Shine a light on violence against women
Day 5 - emotional violence
*Thanks to the UI Counseling Center for this information
Emotional abuse is any behaviour that is designed, and used, to control and overpower someone through the use of fear, humiliation and verbal assaults. Unlike physical abuse, the people doing it and receiving it may not even know it's happening.
Emotional abuse can be likened to 'brain-washing' as it can wear away someone's self-confidence, self-worth and sense of self. Emotional abuse can create scars that are deeper and more lasting than physical ones.
Emotional abuse can include anything that impacts the mental health and well being of their partner. It can include:
- name calling, insults, put downs
- blaming the victim for everything
- jealousy, unfounded accusations of cheating
- shaming, humiliation
- socially isolating the victim from friends and family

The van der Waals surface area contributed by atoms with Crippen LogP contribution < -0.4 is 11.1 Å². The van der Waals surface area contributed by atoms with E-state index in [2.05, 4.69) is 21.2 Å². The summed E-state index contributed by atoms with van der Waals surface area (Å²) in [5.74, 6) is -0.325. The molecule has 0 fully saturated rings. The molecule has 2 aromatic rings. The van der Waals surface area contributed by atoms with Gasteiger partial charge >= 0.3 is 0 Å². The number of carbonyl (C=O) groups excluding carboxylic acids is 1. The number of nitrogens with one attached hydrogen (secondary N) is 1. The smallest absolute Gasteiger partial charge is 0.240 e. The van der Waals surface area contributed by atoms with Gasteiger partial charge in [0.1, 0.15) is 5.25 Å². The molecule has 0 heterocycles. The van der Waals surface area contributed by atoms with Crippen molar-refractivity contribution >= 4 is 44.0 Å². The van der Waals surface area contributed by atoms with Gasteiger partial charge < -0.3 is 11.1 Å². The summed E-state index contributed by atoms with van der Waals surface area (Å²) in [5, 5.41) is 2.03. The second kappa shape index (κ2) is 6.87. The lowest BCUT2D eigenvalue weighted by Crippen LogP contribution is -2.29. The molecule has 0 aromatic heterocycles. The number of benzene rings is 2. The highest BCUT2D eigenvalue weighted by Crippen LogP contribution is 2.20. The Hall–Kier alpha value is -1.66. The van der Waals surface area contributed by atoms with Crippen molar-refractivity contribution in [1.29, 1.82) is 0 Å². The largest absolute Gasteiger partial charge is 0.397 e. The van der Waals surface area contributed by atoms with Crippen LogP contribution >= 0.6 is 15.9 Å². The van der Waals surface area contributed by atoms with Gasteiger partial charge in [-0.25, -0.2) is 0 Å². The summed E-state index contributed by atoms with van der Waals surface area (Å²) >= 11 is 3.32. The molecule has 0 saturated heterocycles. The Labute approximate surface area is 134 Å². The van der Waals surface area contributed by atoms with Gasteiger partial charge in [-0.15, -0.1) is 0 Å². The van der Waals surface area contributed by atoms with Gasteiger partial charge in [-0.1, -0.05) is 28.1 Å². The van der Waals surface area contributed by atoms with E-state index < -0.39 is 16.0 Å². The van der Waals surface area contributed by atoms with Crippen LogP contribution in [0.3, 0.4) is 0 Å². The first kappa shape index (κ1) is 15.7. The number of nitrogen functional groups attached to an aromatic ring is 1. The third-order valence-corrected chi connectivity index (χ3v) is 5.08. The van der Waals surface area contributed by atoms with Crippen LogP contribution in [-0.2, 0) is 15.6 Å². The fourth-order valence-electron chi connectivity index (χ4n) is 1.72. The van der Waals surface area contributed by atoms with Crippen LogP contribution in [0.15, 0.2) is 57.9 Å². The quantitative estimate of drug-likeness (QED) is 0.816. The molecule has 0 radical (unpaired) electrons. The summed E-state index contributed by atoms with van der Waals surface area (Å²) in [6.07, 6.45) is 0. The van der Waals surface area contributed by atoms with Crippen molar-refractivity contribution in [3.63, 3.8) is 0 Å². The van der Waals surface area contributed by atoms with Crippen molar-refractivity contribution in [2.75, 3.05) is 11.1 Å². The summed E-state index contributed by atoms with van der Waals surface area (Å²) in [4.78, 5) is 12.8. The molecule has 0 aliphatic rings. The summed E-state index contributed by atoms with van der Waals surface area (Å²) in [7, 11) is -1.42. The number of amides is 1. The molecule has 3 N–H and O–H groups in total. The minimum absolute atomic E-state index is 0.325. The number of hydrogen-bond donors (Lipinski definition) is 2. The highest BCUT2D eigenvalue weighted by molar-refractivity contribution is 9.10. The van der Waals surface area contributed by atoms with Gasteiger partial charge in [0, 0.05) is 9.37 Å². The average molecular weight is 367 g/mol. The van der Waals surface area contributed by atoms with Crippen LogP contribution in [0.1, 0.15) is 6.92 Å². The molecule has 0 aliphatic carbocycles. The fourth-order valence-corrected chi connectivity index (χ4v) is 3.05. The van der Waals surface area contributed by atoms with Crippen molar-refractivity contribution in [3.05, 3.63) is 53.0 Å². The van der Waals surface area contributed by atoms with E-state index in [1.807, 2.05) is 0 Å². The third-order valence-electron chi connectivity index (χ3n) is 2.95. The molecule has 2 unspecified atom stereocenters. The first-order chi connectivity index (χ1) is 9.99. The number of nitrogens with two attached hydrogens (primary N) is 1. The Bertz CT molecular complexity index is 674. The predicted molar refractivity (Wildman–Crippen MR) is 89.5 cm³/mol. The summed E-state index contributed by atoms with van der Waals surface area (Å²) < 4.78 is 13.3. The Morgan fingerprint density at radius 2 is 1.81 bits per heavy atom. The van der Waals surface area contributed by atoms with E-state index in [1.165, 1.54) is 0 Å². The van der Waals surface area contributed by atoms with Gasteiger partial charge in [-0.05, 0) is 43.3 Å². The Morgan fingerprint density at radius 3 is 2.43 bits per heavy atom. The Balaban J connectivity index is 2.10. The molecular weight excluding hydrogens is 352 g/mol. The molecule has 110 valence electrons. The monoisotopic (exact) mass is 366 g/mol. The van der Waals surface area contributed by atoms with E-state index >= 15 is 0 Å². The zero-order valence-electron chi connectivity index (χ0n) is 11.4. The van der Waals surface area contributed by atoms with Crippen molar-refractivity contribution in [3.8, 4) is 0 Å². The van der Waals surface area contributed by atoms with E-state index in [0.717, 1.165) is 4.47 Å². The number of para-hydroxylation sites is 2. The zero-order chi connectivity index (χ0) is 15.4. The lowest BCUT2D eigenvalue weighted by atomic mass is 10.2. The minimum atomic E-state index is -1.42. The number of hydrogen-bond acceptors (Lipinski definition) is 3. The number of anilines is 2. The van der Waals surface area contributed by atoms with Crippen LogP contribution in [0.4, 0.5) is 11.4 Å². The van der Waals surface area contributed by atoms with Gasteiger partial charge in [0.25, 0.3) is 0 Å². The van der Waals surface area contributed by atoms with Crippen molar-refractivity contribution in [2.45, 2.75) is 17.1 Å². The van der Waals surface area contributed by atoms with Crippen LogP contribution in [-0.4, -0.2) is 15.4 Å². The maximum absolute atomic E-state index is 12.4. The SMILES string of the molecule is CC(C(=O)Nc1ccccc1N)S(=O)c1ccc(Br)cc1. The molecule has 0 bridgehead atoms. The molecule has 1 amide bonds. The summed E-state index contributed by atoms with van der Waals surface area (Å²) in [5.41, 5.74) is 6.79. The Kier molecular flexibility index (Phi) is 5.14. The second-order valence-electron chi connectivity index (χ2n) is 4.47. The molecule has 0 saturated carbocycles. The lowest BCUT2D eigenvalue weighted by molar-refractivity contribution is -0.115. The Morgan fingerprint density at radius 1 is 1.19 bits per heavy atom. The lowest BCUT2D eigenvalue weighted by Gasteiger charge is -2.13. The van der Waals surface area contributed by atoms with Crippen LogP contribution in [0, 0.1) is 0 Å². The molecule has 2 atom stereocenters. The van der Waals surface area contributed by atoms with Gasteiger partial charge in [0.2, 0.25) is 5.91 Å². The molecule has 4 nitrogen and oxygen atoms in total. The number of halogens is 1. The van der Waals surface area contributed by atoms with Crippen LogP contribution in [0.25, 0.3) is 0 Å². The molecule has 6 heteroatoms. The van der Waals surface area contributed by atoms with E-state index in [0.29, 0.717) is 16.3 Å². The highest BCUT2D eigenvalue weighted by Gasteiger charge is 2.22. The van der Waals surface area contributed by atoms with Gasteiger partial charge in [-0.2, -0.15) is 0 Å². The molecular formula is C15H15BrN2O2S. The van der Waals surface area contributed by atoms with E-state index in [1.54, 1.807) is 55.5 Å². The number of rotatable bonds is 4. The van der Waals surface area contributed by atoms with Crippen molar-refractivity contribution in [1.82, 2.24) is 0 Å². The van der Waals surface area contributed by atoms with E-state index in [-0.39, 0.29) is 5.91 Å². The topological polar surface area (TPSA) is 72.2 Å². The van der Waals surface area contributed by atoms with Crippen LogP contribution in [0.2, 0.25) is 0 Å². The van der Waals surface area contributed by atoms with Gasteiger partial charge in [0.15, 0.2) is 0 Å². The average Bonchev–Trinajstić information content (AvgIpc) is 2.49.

- getting angry if a victim does not immediately return calls
- needing to know where the victim is at all times
- following the victim without their knowledge
There are different types of emotional abuse:
These are the more aggressive forms of abuse including:
- name calling
- threatening and;
This form of abuse is usually direct and obvious. More indirect forms of this type of abuse can be disguised as 'helping' such as criticising, advising, offering solutions, analysing, probing and questioning another person.
This form of abuse seeks to distort or undermine a victims perceptions. Eg the abuser may insist "I never said that" or "I don't know what you're talking about." Withdrawal such as refusing to listen and communicate and emotionally withdrawing (eg the "silent treatment") is another type of emotional abuse.
With minimising, an abuser may not deny an event occurred, but question the victims reaction (eg "you're too sensitive" "you're blowing this out of proportion") to suggest that a victims reactions are wrong.
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